For while the armistice of 27 July 1953 ended the fighting in Korea, it had not truly ended the war. The armistice was just that-a temporary cease-fire-and not a treaty of peace. It reflected the realization by all parties that neither side had either the will or the means to compel the other to bow to its political agenda. Hence the warring parties had agreed to disagree-to :stop the shooting and to transfer the war from the battlefield to the diplomatic field. There the conflict has remained, despite :sporadic incidents and border clashes, for half a century.
The inability of the two sides to resolve their differences has meant that the two Koreas and their allies have had to remain on a war footing along the inter-Korean border ever since. Fifty years after the North Korean invasion, Communist and United Nations soldiers still glare at each other across the demilitarized zone established in July 1953. Together with the South Koreans, U.S. Army troops continue to make up the bulk of the UN contingent in Korea.
The third book on your search list, The Korean War, vol 3 by the Korean Institute of Military History states on p. 773-774 that "In short, the armistice is not the termination of a war. It is nothing but a temporary bridge between war and peace." — Preceding unsigned comment added by WDW Megaraptor (talkcontribs) 13:40, 21 December 2010 (UTC)
Korea v.s. Korea war and UN v.s. Communist war are two distinct concepts. Jim101 (talk) 17:13, 21 December 2010 (UTC)
United Nations Command (Korea) maintained its wartime role in Korea as a unified command structure over South Korean and allied troops stationed in South Korea until 1978, when it was replaced with the joint ROK-USA Combined Forces Command. WDW Megaraptor (talk) 20:45, 21 December 2010 (UTC)
See General Sharp note he wears three hats: UNC, CFC, USFK. The UNC continues on. It was not replaced.--S. Rich (talk) 21:00, 21 December 2010 (UTC)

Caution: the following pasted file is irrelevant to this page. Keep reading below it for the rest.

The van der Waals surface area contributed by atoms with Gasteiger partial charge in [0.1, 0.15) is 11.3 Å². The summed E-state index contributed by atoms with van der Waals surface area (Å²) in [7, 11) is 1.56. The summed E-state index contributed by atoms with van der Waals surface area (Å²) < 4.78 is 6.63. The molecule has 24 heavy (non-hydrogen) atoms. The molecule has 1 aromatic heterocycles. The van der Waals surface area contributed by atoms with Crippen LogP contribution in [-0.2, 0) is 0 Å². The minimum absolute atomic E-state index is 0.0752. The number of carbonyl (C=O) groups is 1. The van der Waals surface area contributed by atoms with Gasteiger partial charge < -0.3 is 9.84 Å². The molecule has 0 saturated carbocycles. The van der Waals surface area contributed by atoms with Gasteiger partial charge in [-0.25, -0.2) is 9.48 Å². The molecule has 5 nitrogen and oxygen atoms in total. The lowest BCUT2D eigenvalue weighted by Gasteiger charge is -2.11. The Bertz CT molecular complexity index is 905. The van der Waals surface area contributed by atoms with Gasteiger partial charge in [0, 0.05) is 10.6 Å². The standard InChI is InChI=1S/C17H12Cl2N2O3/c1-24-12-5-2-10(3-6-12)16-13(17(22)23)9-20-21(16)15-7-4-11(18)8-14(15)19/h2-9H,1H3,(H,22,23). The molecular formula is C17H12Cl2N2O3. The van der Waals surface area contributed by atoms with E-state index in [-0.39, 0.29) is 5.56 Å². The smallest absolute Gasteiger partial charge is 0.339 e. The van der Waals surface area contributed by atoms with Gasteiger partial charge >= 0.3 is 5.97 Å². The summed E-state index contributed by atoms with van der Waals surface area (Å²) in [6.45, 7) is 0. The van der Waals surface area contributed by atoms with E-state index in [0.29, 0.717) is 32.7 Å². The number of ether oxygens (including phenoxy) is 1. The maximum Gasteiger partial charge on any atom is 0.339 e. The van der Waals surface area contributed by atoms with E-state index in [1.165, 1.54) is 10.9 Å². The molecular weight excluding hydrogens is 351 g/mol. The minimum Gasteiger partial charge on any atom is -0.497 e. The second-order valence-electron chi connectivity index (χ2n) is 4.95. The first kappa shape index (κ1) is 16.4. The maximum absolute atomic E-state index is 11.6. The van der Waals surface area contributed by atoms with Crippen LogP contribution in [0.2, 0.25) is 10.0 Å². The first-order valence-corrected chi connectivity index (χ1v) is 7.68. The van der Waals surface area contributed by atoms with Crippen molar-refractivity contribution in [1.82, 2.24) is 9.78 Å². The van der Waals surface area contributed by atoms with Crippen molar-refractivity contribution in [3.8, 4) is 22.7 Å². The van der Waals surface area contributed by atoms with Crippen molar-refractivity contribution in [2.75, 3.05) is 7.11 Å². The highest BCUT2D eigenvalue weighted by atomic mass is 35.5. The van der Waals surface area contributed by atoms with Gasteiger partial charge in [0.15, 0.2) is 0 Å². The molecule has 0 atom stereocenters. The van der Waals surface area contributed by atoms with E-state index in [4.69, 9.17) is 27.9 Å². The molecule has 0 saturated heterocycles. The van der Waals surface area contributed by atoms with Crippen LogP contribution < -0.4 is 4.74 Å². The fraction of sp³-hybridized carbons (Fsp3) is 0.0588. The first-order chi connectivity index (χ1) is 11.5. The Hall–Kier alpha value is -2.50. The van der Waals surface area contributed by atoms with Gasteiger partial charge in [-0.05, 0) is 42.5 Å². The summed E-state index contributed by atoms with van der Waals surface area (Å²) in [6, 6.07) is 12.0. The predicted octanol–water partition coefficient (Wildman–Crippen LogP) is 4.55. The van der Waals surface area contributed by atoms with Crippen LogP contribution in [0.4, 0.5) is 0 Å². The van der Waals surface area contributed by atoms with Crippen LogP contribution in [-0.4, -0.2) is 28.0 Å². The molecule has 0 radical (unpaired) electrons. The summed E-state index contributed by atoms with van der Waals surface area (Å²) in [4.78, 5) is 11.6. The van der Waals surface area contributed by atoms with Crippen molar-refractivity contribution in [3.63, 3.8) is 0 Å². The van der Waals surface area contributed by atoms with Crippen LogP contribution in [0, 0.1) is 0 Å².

Systematically erase red links is hardly productive editing....[edit]

IP 71.251.35.202 keeps on removing important battles of the Korean War that has no articles...can't we talk about this before systematically erasing history here? Jim101 (talk) 21:47, 25 January 2012 (UTC)

Headlines' design[edit]

Could Jim101 (talk · contribs) just increase "font-size" rather than blame the proposal for "[not] legible fashion"? Incnis Mrsi (talk) 17:53, 17 July 2012 (UTC)

Okay, it is done...Is there an actual proposal for changing the heading syntax in such complex manner which renders poorly on monitors with high resolutions? Jim101 (talk) 18:14, 17 July 2012 (UTC)
Poorly on high-resolution, you said? I tried my original version on 1920×1080 with Firefox, and it looked better than on 1280×1024. Did you try to increase font.size? Incnis Mrsi (talk) 20:00, 17 July 2012 (UTC)
I increase it from 80% to 110% for it to be readable, but it is still a strain to the eyes. The problem is the font change...the character strokes are just too thin to make out the details when compared with the original style with much smaller character. I still could not figure out how to change font in this case since this is purely CSS/html programming problem (which I am not an expert), thus I wonder is it really necessary to make the editing process this complex without relevant MOS guideline/tutorial to back it up. If there is a MOS requirement for such thing, then I would advise an competent editor to bold the characters so that it is easier to make out the character details. Jim101 (talk) 21:48, 17 July 2012 (UTC)
Bold is not bad. It is exactly the same style of headlines and degenerate links that is bad. Make headlines bold, if different in something else from articles' entries. P.S. I spoke about a browser setup (Firefox or so). Base font sizes are adjustable in a browser. Incnis Mrsi (talk) 08:32, 18 July 2012 (UTC)